To the extent that California has challenges around inequality (and it does), they have tended to come from élite workers compounding their advantage, attracting similarly élite labor from elsewhere, and building a local economy that crowds out anyone who is not affluent or who has obstacles to opportunity access. Few people would really want Bakersfield or Fresno to be the new frontiers of cost refugees—metropolitan workers who can’t afford the cities or just want more bang for their buck. Even fewer would want these inland destinations themselves to become a true extension of the coast—ever more a zone of wealth and the enduring worm-jar competition of an élite class. Purely upscale cities, we are starting to realize, are tedious and sad.

A high-speed rail tying the Valley to the coast will create a new channel for these business-class powers, and it won’t be cheap. According to an analysis by the World Bank, the per-mile cost of building such a system in California is twice the comparable expense in Europe and three times the cost in China: we are paying top dollar for the privilege of emulation. Neither will it come soon. The rail connecting San Francisco and Los Angeles is expected be finished in 2033. By that point, autonomous vehicles, green in both power source and roadway efficiency, are expected to be in commercial use—not everywhere, one assumes, but almost certainly on the stretch of highway separating the headquarters of Uber, in San Francisco, and Space X, in L.A. Because autonomous cars are more predictable and more controlled—in short, more train-like—there will be another costly push to streamline existing roadways to their habits. (They can use narrower lanes, for instance.) They also have the virtue, especially in spread-out California, of carrying passengers door to door. The United States is overdue for high-speed rail: it represents the standard we are trailing. But in zooming toward the future it’s important to remember whom we’re taking with us and who is being left behind."
highspeedrail  trains  gavinnewsom  nathanheller  2019  transportation  california  bakersfield  merced  centralvalley  losangeles  sanfrancisco  inequality  cities  urban  urbanism  highspeed  rail 
february 2019 by robertogreco
How Washington Derailed Amtrak - NationalJournal.com
"WHO'S TO BLAME for this sad state of affairs? It depends whom you ask. To conservatives, America has a second-rate train system because the government is running it. Republican Rep. John Mica of Florida, a longtime Amtrak skeptic, told me it was both a "Soviet-style" and "third-world" passenger service. If by "Soviet-style," he meant that labor costs are out of whack, it's true that a 2009 report by the Amtrak Office of Inspector General found the company's infrastructure workers to be 2.3 times more expensive annually than their European counterparts. And if by "third-world," he meant that Amtrak is often bumbling and incompetent, it's true that Acela's cars were originally built four inches too wide, preventing them from handling curves with any deftness. (The problem was eventually solved.)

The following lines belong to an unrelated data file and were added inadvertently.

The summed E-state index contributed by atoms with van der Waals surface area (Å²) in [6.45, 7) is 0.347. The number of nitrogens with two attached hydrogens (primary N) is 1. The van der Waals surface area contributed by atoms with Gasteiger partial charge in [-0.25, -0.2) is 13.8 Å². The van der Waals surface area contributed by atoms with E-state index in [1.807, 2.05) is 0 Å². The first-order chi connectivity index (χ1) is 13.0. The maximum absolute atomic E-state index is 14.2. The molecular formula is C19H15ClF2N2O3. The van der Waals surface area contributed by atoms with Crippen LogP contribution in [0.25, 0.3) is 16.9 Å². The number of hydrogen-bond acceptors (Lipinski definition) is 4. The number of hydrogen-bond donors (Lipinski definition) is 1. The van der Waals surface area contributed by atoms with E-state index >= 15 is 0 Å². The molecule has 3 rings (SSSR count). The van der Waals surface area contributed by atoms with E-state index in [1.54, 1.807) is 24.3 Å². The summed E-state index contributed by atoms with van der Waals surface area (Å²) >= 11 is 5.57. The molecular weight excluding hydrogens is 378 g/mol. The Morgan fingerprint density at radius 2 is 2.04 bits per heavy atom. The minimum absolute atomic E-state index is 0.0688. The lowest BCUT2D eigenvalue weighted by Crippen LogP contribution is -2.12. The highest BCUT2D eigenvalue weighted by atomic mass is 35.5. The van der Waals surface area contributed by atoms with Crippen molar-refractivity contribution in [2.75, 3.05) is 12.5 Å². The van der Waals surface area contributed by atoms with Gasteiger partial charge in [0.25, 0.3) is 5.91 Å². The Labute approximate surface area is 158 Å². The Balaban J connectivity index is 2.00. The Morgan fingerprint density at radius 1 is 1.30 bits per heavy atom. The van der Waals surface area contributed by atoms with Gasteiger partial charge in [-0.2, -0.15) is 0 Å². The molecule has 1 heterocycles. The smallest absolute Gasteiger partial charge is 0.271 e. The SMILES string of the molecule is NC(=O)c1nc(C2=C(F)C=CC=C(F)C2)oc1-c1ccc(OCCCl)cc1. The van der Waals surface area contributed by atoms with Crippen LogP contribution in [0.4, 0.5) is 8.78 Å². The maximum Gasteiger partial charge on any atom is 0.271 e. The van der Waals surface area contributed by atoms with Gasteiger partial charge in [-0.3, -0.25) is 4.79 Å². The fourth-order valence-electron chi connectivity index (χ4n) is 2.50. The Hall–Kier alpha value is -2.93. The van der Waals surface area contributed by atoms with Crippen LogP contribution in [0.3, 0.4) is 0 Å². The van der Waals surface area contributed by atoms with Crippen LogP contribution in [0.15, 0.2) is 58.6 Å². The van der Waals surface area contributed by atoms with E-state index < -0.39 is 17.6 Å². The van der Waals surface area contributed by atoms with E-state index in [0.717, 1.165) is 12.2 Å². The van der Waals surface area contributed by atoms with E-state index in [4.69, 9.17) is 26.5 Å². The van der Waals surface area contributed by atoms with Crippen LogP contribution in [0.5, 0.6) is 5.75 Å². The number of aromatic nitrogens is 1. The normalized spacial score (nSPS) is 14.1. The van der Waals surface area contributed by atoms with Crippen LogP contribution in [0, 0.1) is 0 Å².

To liberals, however, the problem is that the government hasn't invested nearly enough. After all, countries that boast more advanced systems support their trains with public subsidies that Amtrak could only dream of. (Britain's private rail network, for instance, received roughly $8 billion from the government last year.)

In November 2011, Robert Dove, a managing director at the Carlyle Group, the D.C.-based asset-management firm, delivered a presentation to the annual meeting of the U.S. High Speed Rail Association (USHSR), a lobbying-cum-cheerleading group formed shortly after Obama's election. Dove began his slide show with the usual embarrassing stats about America's high-speed-rail ineptitude (290 million annual high-speed-rail passengers in Japan; 3 million in America). He went on to estimate that for the Northeast Corridor alone to facilitate legitimate bullet-train travel, up to $117 billion in improvements were necessary. (Amtrak itself, in a 2012 plan that will probably never come to fruition—New York to Boston in 94 minutes!—put the number at $151 billion.) "You will not find the private sector willing to come in at the construction stage or the development stage," he warned. For that, the government would have to pick up the tab. Only at that point would you "find people like me very, very willing to come in and buy it." In other words, to get to the conservative dream of a privatized Amtrak, you would first have to pursue the liberal path of spending a massive amount of public money.

Dove's plan might be more realistic if we conceived of Amtrak as a piece of infrastructure—like a bridge or a tunnel—rather than as a for-profit corporation that can't quite turn a profit. "This is a public service," argues Andy Kunz, president of USHSR. "Our highways don't make a profit. Our airports don't make a profit. It's all paid for by the government." (Together, the Highway Trust Fund and the Federal Aviation Administration receive about 45 times what Amtrak does, through subsidies and gas taxes.)